Sign the card and support New England Patriots players who are boycotting the White House.
In 2013, Color Of Change members successfully pressured FOX to cancel COPS, bringing nearly 25 years of racist myth-making on network TV to an end.
For decades, one TV show led the way in painting a profoundly distorted and racist picture of crime, policing and the targets of policing. In this show’s distorted reality, the police were always portrayed as heroes, and usually white. The suspects were always portrayed as guilty, and usually Black. This show profited from blaming crime on Black people, turning the disinvestment and suffering in our communities into entertainment, and perpetuating the idea that there is something deeply wrong with Black culture, rather than with the failed “drug war” itself.
“COPS” was one of the very first so-called reality TV shows, which set a pattern for many shows to come, including the focus on grossly distorted portrayals of Black people, communities and culture. Well-established research shows that repeated inaccurate and dehumanizing portrayals on TV negatively influence people’s perception of Black people, leading them to treat Black people differently in real life—in their role as judges, teachers, doctors, employers or just neighbors.
When FOX put it on the air in 1989, COPS helped create an atmosphere of hysteria around crime and drugs in poor Black communities, and anxiety about Black culture itself. The inaccurate and racially-driven presentation of crime fed to TV viewers by COPS and other shows—lacking any context or real facts—was a big part of what created renewed and unchecked passion for the failed “tough on crime” policies of the 1990s, which put one out of every six Black men behind bars. The false narrative about Black communities as hopelessly dysfunctional also helped justify continued, dramatic disinvestment in Black communities.
In 2013, Color Of Change members successfully pressured FOX to cancel COPS, bringing its nearly 25-year run on network TV to an end.
Understanding that COPS was at a critical moment when it could either be renewed or cancelled by FOX, we launched a campaign designed to put pressure on the company from multiple directions. As thousands of Color Of Change members signed petitions demanding that FOX take COPS off the air, Color Of Change leadership began behind-the-scenes conversations with people at FOX, detailing our plans to escalate the public pressure.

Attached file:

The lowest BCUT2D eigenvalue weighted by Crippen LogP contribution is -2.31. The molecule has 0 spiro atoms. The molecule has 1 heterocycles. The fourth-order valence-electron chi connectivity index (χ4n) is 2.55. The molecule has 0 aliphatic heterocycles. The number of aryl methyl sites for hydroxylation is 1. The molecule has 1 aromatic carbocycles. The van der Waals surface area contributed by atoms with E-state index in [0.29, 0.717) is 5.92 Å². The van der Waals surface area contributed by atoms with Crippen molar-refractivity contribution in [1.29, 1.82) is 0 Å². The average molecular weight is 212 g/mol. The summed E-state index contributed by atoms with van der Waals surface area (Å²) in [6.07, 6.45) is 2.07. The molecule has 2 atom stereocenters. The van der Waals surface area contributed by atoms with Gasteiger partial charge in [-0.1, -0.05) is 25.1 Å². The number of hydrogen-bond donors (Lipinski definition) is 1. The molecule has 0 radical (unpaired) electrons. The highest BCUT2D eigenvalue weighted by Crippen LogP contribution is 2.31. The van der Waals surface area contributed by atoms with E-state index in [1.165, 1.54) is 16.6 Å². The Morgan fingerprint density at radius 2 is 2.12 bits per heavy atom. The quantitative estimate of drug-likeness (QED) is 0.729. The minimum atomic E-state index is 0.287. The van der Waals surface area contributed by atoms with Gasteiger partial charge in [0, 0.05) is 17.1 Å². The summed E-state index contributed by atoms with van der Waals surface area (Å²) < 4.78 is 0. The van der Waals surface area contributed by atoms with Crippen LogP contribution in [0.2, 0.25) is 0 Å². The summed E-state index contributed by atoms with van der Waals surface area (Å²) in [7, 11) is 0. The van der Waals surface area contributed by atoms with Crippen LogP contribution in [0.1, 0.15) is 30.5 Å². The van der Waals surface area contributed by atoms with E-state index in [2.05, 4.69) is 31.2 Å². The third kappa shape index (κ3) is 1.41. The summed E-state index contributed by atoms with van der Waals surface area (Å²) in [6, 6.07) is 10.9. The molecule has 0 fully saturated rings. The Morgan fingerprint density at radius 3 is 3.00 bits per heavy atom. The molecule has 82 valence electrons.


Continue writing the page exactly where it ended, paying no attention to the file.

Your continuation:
When it was time to escalate, Color Of Change members stepped up to fund ads appearing in Hollywood industry publications. When the ads got rejected, we leveraged that moment to generate a new round of stories in the media, ultimately giving the ads much more exposure. Finally, we told FOX about our plans for a highly visible protest featuring Black leaders, to be staged in front of 20th Century Fox headquarters, during which we would deliver our petition. On the morning of the would-be protest, FOX announced that they were canceling COPS.
The show’s cancellation shifted attitudes in the media world about what is an acceptable and responsible way to cover crime and policing. As one of Color Of Change’s first major victories in the arena of popular culture and entertainment, the campaign helped create relationships with industry publications and industry decision-makers, setting the stage for an expansion of our work to transform the way Hollywood treats and portrays Black people, as did our winning campaign canceling another dehumanizing and exploitative show, All My Babies’ Mamas, before the Oxygen Network could even air its first episode.
Since the cancellation of COPS, we have heard from Hollywood insiders that executives are thinking more carefully about what they decide to put on the air, and wanting to work with organizations like Color Of Change to be much more responsible. We are developing relationships with content producers in Hollywood to help them not only move away from dehumanizing stereotypes, but also create rich and varied stories expressing accurate and nuanced representations of Black people.